One global currency. Your very own virtual double. Organs cloned at birth. Just dream-like science fiction? Or a likely scenario of what the world will be like within the next 50 yearsBrace yourself. You've just been beamed into the next millennium. Our laser actuated time tunnel has taken you to the year 2048 and planet earth is not how you remember it.
There's no cash, no keys, and recognition systems depend on eye scans and palm prints. The single global currency has truly made the world a smaller place.
You're likely to bump into your virtual double, programmed with your very own intelligence, knowledge and personality. At your command, it will humbly perform much of your routine work, including attending virtual meetings on your behalf.
Or if you prefer, you can talk to your pocket-sized cyber friend. It comes complete with memory and personality and will give you advice, provide entertainment, and tailor information to your personal taste. You'll be impressed with the medical breakthroughs, as organ donors are passe. Instead, human organs are now cloned at birth.
Now switch millenniums and turn back to the year 1998, where a group of researchers are predicting what the world will be like in the next 50 years. Take a deep breath and a good look around. Things, soon, will never be the same again.
That is, if what the experts are forecasting prove true.
First, let's go back
The year is now 1948, the place Manchester, England. Professor Freddie Williams and Professor Tom Kilburn have popped the champagne and kick-started modern technology. They have just developed "Baby" -- the world's first electronic digital computer capable of storing a program in its memory. The rest is history.
Baby weighed about 1 ton, was three metres long, two metres high and half a metre deep and used 4kW of electricity to power around 600 vacuum tubes; it now resides in the Museum of Science and Industry in Manchester.
Although the capacity of a machine like that could now fit onto a silicon chip smaller than a pinhead, it will be remembered as one of the biggest technology breakthroughs in modern history. Despite the marvellous invention, pioneers in the 40s could not have fathomed what was to come. IBM's president in the 40s is remembered as saying that there would only ever be a market need for five computers in the world -- a statement I'm sure Big Blue today would rather forget. In fact, the latest count puts the number of computers at more than 250 million worldwide. Come 50 years hence, it's predicted that there will be as many as 1000 microchips (mini computers) for each person on the planet.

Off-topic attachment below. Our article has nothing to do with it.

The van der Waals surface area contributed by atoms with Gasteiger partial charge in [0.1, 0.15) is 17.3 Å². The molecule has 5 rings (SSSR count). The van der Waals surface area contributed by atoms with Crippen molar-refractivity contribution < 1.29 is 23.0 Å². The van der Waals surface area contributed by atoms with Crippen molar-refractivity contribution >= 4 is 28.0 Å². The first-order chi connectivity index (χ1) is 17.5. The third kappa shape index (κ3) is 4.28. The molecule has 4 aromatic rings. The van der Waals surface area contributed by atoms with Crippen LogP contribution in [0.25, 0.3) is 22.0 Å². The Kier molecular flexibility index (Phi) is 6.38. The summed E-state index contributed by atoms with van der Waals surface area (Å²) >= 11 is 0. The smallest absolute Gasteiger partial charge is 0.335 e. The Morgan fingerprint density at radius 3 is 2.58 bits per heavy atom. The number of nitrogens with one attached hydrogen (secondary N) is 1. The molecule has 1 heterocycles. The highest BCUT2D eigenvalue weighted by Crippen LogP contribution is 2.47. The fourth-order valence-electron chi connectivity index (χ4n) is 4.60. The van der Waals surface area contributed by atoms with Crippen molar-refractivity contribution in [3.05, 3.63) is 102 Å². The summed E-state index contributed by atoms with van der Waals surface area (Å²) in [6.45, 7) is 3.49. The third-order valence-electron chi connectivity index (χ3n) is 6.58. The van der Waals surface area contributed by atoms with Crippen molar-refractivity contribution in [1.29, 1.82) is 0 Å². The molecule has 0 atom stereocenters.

What's to come?
In celebration of the modern computer's 50th birthday, British IT systems and services company ICL systems has compiled one of the most in-depth forecasts entitled The next steps. The study predicts how the next 50 years of technology will radically change our lives.
ICL -- which is jointly responsible for the rebuilding and maintenance of Baby today -- claims that our chief means of communicating with computers will be by voice.
We will also be using fuzzy logic and neural networks, where computers will be able to learn from experience and each other. They will be able to mimic the natural learning process we humans take for granted. Additionally, computers will be able to solve problems without the need for complex programming.
And for those of you sceptics who think the following predictions are dreamlike science fiction, think again, says Andrew Boswell, group technical director at ICL.
"All these technologies, and many of these concepts, are either being worked on or being considered by research organisations and companies around the world."
While ICL predicts there will be about 1000 computers for each person on the planet, it says they won't be in the form of computers as we know them today. They will be powerful microchip technologies found in appliances, clothing and jewellery, and implanted in the human body.
"The body will interact with the computer and vice versa. This notion of bio feedback' will open up a host of opportunities. For instance, imagine clothing that changes colour to match your mood, or buying and selling shares in a trading room where the wall colour reflects the state of the market. Furniture will be able to adapt itself to make us more comfortable, while at work our computer will adjust the flow of information to match your stress levels," the report claims.
The rapid pace at which technology will progress will allow us to even access the Web from practically anywhere in the world where chairs, beds, rooms, aeroplanes, cars, trains, even a pair of glasses will be networked.
Road rage could be halved, as the networked world will see more people teleworking. People will work from home or on the move using mobile phone/computers, many of which will double as fashion accessories. Junk mail will also follow us around but we will employ "electronic secretaries to filter unwanted mail", ICL's study claims.
In the home
The "casa del a future" will see voice-activated appliances wired throughout the home. And just in case you're in the mood for a virtual fight, they'll come complete with personality profiles.